The authors’ interpretation from this is that TTO reflects people’s attitudes towards quality and quantity of life, but only partially. My interpretation would be that the TTO exercise would have benefitted from the kind of refinement described above. The choice between the two lives is similar to the feedback module of the EQ-VT 2.0. People often do not understand the implications of their TTO valuations. The study could also be interpreted as supportive of ‘head-to-head’ choice methods (such as DCE) rather than making choices involving full health and death. But the design of the TTO task used in this study was quite dissimilar to others, which makes it difficult to say anything generally about TTO as a valuation method.

Exploring the item sets of the Recovering Quality of Life (ReQoL) measures using factor analysis. Quality of Life Research [PubMed] Published 21st December 2018

The ReQoL is a patient-reported outcome measure for use with people experiencing mental health difficulties. The ReQoL-10 and ReQoL-20 both ask questions relating to seven domains: six mental, one physical. There’s been a steady stream of ReQoL research published in recent years and the measures have been shown to have acceptable psychometric properties. This study concerns the factorial structure of the ReQoL item sets, testing internal construct validity and informing scoring procedures. There’s also a more general methodological contribution relating to the use of positive and negative factors in mental health outcome questionnaires.

At the outset of this study, the ReQoL was based on 61 items. These were reduced to 40 on the basis of qualitative and quantitative analysis reported in other papers. This paper reports on two studies – the first group (n=2,262) completed the 61 items and the second group (n=4,266) completed 40 items. Confirmatory factor analysis and exploratory factor analysis were conducted. Six-factor (according to ReQoL domains), two-factor (negative/positive) and bi-factor (global/negative/positive) models were tested. In the second study, participants were either presented with a version that jumbled up the positively and negatively worded questions or a version that showed a block of negatives followed by a block of positives. The idea here is that if a two-factor structure is simply a product of the presentation of questions, it should be more pronounced in the jumbled version.

The results were much the same from the two study samples. The bi-factor model demonstrated acceptable fit, with much higher factor loadings on the general quality of life factor that loaded on all items. The results indicated sufficient unidimensionality to go ahead with reducing the number of items and the two ordering formats didn’t differ, suggesting that the negative and positive loadings weren’t just an artefact of the presentation. The findings show that the six dimensions of the ReQoL don’t stand as separate factors. The justification for maintaining items from each of the six dimensions, therefore, seems to be a qualitative one.

Some outcome measurement developers have argued that items should all be phrased in the same direction – as either positive or negative – to obtain high-quality data. But there’s good reason to think that features of mental health can’t reliably be translated from negative to positive, and this study supports the inclusion (and intermingling) of both within a measure.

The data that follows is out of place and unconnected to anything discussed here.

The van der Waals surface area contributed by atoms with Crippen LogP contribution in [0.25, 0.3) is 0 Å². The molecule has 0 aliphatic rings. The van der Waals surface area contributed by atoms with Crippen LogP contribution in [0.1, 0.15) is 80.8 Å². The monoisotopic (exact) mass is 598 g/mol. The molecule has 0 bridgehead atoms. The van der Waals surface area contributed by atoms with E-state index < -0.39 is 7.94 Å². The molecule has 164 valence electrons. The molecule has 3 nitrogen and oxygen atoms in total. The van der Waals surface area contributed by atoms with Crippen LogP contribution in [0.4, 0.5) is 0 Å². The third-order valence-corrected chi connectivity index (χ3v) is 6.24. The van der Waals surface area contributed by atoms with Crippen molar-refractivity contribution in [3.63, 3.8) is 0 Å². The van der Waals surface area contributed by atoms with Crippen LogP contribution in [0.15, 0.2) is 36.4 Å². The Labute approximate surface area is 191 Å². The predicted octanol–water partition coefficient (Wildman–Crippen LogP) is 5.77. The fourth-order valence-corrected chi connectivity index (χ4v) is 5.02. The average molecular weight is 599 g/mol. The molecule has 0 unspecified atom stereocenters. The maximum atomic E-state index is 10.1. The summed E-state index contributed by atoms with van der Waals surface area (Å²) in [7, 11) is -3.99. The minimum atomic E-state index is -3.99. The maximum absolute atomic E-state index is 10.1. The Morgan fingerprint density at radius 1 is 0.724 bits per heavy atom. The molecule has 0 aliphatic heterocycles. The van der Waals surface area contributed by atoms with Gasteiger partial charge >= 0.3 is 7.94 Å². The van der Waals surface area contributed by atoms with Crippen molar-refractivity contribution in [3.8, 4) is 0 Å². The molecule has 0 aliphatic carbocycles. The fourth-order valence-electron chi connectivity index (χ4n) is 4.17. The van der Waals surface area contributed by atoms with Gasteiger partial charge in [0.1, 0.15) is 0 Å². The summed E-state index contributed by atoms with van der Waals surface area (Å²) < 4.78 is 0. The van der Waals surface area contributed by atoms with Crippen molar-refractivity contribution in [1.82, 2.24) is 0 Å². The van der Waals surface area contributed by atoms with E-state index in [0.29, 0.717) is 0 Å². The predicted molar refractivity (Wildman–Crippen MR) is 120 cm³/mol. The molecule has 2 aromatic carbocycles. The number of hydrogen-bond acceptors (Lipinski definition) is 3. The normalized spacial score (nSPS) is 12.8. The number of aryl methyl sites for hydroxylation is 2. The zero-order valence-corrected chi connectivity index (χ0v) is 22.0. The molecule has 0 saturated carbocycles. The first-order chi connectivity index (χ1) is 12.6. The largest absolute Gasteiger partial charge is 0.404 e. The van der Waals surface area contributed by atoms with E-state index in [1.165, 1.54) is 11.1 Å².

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Chris Sampson’s journal round-up for 31st July 2017

Every Monday our authors provide a round-up of some of the most recently published peer reviewed articles from the field. We don’t cover everything, or even what’s most important – just a few papers that have interested the author. Visit our Resources page for links to more journals or follow the HealthEconBot. If you’d like to write one of our weekly journal round-ups, get in touch.

An exploratory study on using principal-component analysis and confirmatory factor analysis to identify bolt-on dimensions: the EQ-5D case study. Value in Health Published 14th July 2017

I’m not convinced by the idea of using bolt-on dimensions for multi-attribute utility instruments. A state description with a bolt-on refers to a different evaluative space, and therefore is not comparable with the progenitor, thus undermining its purpose. Maybe this study will persuade me otherwise. The authors analyse data from the Multi Instrument Comparison database, including responses to EQ-5D-5L, SF-6D, HUI3, AQoL 8D and 15D questionnaires, as well as the ICECAP and 3 measures of subjective well-being. Content analysis was used to allocate items from the measures to underlying constructs of health-related quality of life. The sample of 8022 was randomly split, with one half used for principal-component analysis and confirmatory factor analysis, and the other used for validation. This approach looks at the underlying constructs associated with health-related quality of life and the extent to which individual items from the questionnaires influence them. Candidate items for bolt-ons are those items from questionnaires other than the EQ-5D that are important and not otherwise captured by the EQ-5D questions. The principal-component analysis supported a 9-component model: physical functioning, psychological symptoms, satisfaction, pain, relationships, speech/cognition, hearing, energy/sleep and vision. The EQ-5D only covered physical functioning, psychological symptoms and pain. Therefore, items from measures that explain the other 6 components represent bolt-on candidates for the EQ-5D. This study succeeds in its aim. It demonstrates what appears to be a meaningful quantitative approach to identifying items not fully captured by the EQ-5D, which might be added as bolt-ons. But it doesn’t answer the question of which (if any) of these bolt-ons ought to be added, or in what circumstances. That would at least require pre-definition of the evaluative space, which might not correspond to the authors’ chosen model of health-related quality of life. If it does, then these findings would be more persuasive as a reason to do away with the EQ-5D altogether.